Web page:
Taking its name from the mythical bogeyman used by parents to frighten children into doing what they’re told, Jack Wolf’s debut novel, The Tale of Raw Head and Bloody Bones, is a story about the nature of pain and the link between the body and the mind, set in the 18th century.
The story concerns Tristan Hart, a genius student of medicine, sent to London to continue his studies and generally make his way in the world. Hart is, however, mad. Obsessed with faeries and the spirit world and hell-bent on discovering the interface between body and soul, he ‘experiments’ on women he picks up on the streets of London.
The intrigue at the centre of Wolf’s story lies in the duality of his protagonist. Hart is a brilliant physician in the making and a devout rationalist. He is also a fully paid-up sadist and, by his own admission, insane. He is to the reader, not exactly likable, but intensely compelling and possessed of the necessary kind of relentless intellectual curiosity to propel the novel forward even when the destination seems bleak or grotesque.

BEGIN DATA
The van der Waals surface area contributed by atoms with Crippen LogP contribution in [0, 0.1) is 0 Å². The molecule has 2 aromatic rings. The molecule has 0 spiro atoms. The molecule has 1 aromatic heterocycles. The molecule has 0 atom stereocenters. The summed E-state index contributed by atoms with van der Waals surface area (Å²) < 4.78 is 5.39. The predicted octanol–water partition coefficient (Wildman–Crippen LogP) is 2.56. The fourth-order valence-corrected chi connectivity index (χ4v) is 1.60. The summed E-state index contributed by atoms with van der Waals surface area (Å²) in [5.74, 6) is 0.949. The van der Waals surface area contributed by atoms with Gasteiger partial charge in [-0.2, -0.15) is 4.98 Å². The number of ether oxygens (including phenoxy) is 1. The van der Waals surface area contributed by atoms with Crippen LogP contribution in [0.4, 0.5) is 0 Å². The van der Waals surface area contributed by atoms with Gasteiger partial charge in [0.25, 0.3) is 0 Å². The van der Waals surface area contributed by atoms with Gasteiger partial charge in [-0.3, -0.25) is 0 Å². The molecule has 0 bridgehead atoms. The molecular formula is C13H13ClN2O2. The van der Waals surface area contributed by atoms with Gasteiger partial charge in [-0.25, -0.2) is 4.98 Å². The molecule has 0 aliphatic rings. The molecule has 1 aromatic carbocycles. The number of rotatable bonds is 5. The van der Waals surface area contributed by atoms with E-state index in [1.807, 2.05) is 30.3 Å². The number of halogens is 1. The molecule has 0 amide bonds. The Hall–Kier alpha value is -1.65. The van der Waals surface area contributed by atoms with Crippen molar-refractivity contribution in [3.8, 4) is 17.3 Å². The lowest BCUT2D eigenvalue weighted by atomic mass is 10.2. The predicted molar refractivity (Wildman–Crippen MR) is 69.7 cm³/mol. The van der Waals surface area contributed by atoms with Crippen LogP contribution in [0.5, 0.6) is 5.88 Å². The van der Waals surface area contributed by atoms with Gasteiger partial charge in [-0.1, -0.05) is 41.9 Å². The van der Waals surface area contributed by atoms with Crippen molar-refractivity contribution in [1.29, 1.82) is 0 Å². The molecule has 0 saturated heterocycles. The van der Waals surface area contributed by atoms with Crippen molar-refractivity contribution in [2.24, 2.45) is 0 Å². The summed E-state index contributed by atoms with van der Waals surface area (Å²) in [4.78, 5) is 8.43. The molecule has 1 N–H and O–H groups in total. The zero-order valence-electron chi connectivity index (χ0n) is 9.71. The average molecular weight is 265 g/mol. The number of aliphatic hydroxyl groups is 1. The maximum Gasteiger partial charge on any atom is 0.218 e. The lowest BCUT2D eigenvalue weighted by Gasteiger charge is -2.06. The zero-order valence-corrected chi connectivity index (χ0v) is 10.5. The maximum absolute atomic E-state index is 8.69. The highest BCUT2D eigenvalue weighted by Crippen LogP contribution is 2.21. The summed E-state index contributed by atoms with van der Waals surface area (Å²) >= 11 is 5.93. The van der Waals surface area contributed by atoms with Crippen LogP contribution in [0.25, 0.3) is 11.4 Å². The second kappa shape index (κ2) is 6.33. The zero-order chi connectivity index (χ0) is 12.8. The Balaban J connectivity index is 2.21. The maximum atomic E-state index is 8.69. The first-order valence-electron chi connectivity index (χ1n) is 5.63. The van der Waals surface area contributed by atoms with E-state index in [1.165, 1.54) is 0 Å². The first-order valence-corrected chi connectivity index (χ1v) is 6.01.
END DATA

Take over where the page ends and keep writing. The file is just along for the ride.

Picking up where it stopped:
The novel's language revels in the visceral and graphic descriptions of the components of the human body and their reactions to pain, sex and stimulation. These descriptions are made vivid by Wolf’s highly florid style reminiscent of Middle English or The Life and Opinions of Tristram Shandy, Gentleman. It's an approach that could be seen as being a little contrived in the hands of a lesser writer, but one that Wolf uses incredibly well, both in beauty and in horror.
The Tale of Raw Head and Bloody Bones is Jack Wolf’s first novel and it was in the running for our 2013 First Book Award.